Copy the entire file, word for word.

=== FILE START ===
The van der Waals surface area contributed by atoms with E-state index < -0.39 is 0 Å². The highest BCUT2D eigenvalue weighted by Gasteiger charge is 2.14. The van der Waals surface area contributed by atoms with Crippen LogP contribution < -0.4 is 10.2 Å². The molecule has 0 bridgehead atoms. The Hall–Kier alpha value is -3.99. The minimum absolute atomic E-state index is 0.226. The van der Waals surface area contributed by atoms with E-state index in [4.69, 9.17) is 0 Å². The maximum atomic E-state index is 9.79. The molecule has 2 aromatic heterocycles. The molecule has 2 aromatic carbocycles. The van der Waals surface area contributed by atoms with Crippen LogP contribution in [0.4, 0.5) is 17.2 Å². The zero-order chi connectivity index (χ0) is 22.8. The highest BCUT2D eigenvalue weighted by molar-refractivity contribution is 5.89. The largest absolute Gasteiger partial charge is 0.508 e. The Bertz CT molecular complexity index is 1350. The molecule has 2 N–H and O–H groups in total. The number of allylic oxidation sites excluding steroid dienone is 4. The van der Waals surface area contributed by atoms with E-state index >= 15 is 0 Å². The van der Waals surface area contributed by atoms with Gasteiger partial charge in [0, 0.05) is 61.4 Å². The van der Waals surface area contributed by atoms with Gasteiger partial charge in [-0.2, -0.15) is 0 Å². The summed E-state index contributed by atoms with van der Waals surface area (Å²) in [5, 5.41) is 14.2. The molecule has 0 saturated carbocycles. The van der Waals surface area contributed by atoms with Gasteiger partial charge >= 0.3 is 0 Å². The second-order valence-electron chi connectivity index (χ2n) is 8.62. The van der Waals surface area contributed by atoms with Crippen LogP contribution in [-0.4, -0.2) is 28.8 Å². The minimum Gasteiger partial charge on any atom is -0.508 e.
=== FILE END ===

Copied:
The van der Waals surface area contributed by atoms with E-state index < -0.39 is 0 Å². The highest BCUT2D eigenvalue weighted by Gasteiger charge is 2.14. The van der Waals surface area contributed by atoms with Crippen LogP contribution < -0.4 is 10.2 Å². The molecule has 0 bridgehead atoms. The Hall–Kier alpha value is -3.99. The minimum absolute atomic E-state index is 0.226. The van der Waals surface area contributed by atoms with E-state index in [4.69, 9.17) is 0 Å². The maximum atomic E-state index is 9.79. The molecule has 2 aromatic heterocycles. The molecule has 2 aromatic carbocycles. The van der Waals surface area contributed by atoms with Crippen LogP contribution in [0.4, 0.5) is 17.2 Å². The zero-order chi connectivity index (χ0) is 22.8. The highest BCUT2D eigenvalue weighted by molar-refractivity contribution is 5.89. The largest absolute Gasteiger partial charge is 0.508 e. The Bertz CT molecular complexity index is 1350. The molecule has 2 N–H and O–H groups in total. The number of allylic oxidation sites excluding steroid dienone is 4. The van der Waals surface area contributed by atoms with E-state index >= 15 is 0 Å². The van der Waals surface area contributed by atoms with Gasteiger partial charge in [0, 0.05) is 61.4 Å². The van der Waals surface area contributed by atoms with Gasteiger partial charge in [-0.2, -0.15) is 0 Å². The summed E-state index contributed by atoms with van der Waals surface area (Å²) in [5, 5.41) is 14.2. The molecule has 0 saturated carbocycles. The van der Waals surface area contributed by atoms with Gasteiger partial charge >= 0.3 is 0 Å². The second-order valence-electron chi connectivity index (χ2n) is 8.62. The van der Waals surface area contributed by atoms with Crippen LogP contribution in [-0.4, -0.2) is 28.8 Å². The minimum Gasteiger partial charge on any atom is -0.508 e.